"unlicensed saloon," 1889 (in the New York "Voice"), from the verbal phrase, from speak (v.) + easy (adv.); so called from the practice of speaking quietly about such a place in public, or when inside it, so as not to alert the police and neighbors. Compare early 19c. Irish and British dialect speak softly shop "smuggler's den." The word gained wide currency in U.S. during Prohibition (1920-1932).ETD speakeasy (n.).2

    speaker (n.)

    c. 1300, speker, "one who utters words, one who tells or makes speeches," agent noun from speak (v.). Similar formation in Old Frisian spreker, Old High German sprahhari, German Sprecher.ETD speaker (n.).2

    First applied to "person who presides over an assembly" c. 1400, from similar use in Anglo-French (late 14c.) in reference to the English Parliament; later extended to the U.S. House of Representatives, etc. The electric amplifier so called from 1926, short for loud-speaker. Speaker-phone, one without a hand-held receiver, is by 1955. Related: Speakership.ETD speaker (n.).3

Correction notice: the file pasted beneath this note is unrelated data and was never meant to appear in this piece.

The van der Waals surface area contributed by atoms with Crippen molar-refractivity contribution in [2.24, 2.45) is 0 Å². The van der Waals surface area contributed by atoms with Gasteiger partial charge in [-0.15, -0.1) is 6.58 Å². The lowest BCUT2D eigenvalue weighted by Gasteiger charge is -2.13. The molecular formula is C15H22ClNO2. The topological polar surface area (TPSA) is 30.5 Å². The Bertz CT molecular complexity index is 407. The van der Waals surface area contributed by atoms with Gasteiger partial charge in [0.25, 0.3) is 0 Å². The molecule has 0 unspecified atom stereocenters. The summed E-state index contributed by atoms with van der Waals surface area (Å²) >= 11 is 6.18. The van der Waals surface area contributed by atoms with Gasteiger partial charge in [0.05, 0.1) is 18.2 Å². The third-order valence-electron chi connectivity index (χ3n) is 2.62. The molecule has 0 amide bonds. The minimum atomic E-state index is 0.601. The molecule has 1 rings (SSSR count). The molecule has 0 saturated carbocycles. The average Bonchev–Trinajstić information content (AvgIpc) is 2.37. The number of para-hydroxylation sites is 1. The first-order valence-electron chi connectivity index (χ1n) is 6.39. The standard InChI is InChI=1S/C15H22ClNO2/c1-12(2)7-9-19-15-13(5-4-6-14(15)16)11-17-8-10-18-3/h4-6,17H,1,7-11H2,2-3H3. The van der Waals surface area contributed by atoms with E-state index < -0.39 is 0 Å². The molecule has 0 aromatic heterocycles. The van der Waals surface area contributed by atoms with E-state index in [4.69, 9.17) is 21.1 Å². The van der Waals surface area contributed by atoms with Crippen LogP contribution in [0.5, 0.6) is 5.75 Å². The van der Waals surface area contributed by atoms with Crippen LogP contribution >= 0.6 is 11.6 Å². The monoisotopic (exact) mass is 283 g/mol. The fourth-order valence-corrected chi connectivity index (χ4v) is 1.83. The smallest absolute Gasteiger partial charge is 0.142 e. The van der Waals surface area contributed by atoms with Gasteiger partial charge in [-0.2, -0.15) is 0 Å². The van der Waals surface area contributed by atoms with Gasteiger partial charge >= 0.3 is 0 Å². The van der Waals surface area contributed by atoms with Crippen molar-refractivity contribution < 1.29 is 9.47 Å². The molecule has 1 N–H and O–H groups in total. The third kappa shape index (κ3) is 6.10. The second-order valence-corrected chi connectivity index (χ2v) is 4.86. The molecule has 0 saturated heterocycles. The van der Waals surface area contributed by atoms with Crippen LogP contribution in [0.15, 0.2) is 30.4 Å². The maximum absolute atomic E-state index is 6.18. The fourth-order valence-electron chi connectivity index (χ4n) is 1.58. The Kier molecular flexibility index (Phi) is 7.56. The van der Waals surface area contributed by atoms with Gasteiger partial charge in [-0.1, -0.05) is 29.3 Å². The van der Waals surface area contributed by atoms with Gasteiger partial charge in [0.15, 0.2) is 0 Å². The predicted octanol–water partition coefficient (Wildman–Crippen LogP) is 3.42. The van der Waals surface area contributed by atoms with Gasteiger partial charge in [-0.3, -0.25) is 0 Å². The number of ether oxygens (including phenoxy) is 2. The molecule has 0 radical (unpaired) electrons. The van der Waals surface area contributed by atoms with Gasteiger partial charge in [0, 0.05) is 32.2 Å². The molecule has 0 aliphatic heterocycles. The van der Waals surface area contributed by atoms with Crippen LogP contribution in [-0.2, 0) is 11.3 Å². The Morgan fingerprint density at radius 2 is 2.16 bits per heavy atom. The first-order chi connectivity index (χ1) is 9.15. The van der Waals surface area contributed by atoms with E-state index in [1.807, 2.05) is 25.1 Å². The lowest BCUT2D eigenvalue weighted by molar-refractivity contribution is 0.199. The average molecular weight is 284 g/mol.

spear (n.1)

    "weapon with a penetrating head and a long wooden shaft, meant to be thrust or thrown," Middle English spere, from Old English spere "spear, javelin, lance," from Proto-Germanic *sperō (source also of Old Norse spjör, Old Saxon sper, Old Frisian sper, spiri, Dutch speer, Old High German sper, German Speer "spear").ETD spear (n.1).2

    This has been traced to a PIE root *sper- (1) "spear, pole," (source also of Old Norse sparri "spar, rafter," and perhaps also Albanian shparr "oak," Latin sparus "hunting spear." Boutkan writes that "The etymon remains limited to the European languages and may represent a non-IE substrate word." De Vaan writes in his entry on sparus that the source of the group is "possibly a loanword, or an isolated reflex of a lost root."ETD spear (n.1).3

    spear (n.2)

    "sprout of a plant," 1640s, earlier "church spire" (c. 1500); variant of spire (n.), perhaps by influence of spear (n.1).ETD spear (n.2).2